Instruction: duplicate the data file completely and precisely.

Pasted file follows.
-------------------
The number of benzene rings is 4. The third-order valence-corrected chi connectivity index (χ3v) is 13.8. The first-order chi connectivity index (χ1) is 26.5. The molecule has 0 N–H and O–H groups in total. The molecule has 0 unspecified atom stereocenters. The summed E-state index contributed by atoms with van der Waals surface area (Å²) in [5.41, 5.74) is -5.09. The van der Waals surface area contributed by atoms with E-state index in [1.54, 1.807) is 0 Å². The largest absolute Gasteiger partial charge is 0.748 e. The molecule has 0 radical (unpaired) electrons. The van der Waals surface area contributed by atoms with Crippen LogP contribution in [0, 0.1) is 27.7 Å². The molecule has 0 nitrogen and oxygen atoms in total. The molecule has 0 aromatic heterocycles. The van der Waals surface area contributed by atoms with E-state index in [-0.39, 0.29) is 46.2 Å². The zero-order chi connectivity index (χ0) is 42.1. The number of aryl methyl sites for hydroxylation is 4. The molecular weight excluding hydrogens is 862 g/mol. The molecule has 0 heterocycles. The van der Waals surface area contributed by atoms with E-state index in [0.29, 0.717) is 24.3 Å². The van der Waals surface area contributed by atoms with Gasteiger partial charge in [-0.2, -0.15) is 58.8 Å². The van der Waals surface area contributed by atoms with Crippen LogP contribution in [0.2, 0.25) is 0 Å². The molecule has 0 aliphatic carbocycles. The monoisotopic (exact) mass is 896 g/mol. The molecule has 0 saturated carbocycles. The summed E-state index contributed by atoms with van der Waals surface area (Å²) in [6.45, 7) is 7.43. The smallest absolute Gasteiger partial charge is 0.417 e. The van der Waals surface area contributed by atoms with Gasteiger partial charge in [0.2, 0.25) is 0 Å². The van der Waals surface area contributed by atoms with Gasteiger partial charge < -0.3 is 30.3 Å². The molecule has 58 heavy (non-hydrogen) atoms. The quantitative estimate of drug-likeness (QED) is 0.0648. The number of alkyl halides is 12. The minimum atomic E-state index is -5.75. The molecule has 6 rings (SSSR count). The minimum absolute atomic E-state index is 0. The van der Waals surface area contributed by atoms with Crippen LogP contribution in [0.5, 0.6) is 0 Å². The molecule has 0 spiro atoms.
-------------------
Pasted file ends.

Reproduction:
The number of benzene rings is 4. The third-order valence-corrected chi connectivity index (χ3v) is 13.8. The first-order chi connectivity index (χ1) is 26.5. The molecule has 0 N–H and O–H groups in total. The molecule has 0 unspecified atom stereocenters. The summed E-state index contributed by atoms with van der Waals surface area (Å²) in [5.41, 5.74) is -5.09. The van der Waals surface area contributed by atoms with E-state index in [1.54, 1.807) is 0 Å². The largest absolute Gasteiger partial charge is 0.748 e. The molecule has 0 radical (unpaired) electrons. The van der Waals surface area contributed by atoms with Crippen LogP contribution in [0, 0.1) is 27.7 Å². The molecule has 0 nitrogen and oxygen atoms in total. The molecule has 0 aromatic heterocycles. The van der Waals surface area contributed by atoms with E-state index in [-0.39, 0.29) is 46.2 Å². The zero-order chi connectivity index (χ0) is 42.1. The number of aryl methyl sites for hydroxylation is 4. The molecular weight excluding hydrogens is 862 g/mol. The molecule has 0 heterocycles. The van der Waals surface area contributed by atoms with E-state index in [0.29, 0.717) is 24.3 Å². The van der Waals surface area contributed by atoms with Gasteiger partial charge in [-0.2, -0.15) is 58.8 Å². The van der Waals surface area contributed by atoms with Crippen LogP contribution in [0.2, 0.25) is 0 Å². The molecule has 0 aliphatic carbocycles. The monoisotopic (exact) mass is 896 g/mol. The molecule has 0 saturated carbocycles. The summed E-state index contributed by atoms with van der Waals surface area (Å²) in [6.45, 7) is 7.43. The smallest absolute Gasteiger partial charge is 0.417 e. The van der Waals surface area contributed by atoms with Gasteiger partial charge in [0.2, 0.25) is 0 Å². The van der Waals surface area contributed by atoms with Gasteiger partial charge < -0.3 is 30.3 Å². The molecule has 58 heavy (non-hydrogen) atoms. The quantitative estimate of drug-likeness (QED) is 0.0648. The number of alkyl halides is 12. The minimum atomic E-state index is -5.75. The molecule has 6 rings (SSSR count). The minimum absolute atomic E-state index is 0. The van der Waals surface area contributed by atoms with Crippen LogP contribution in [0.5, 0.6) is 0 Å². The molecule has 0 spiro atoms.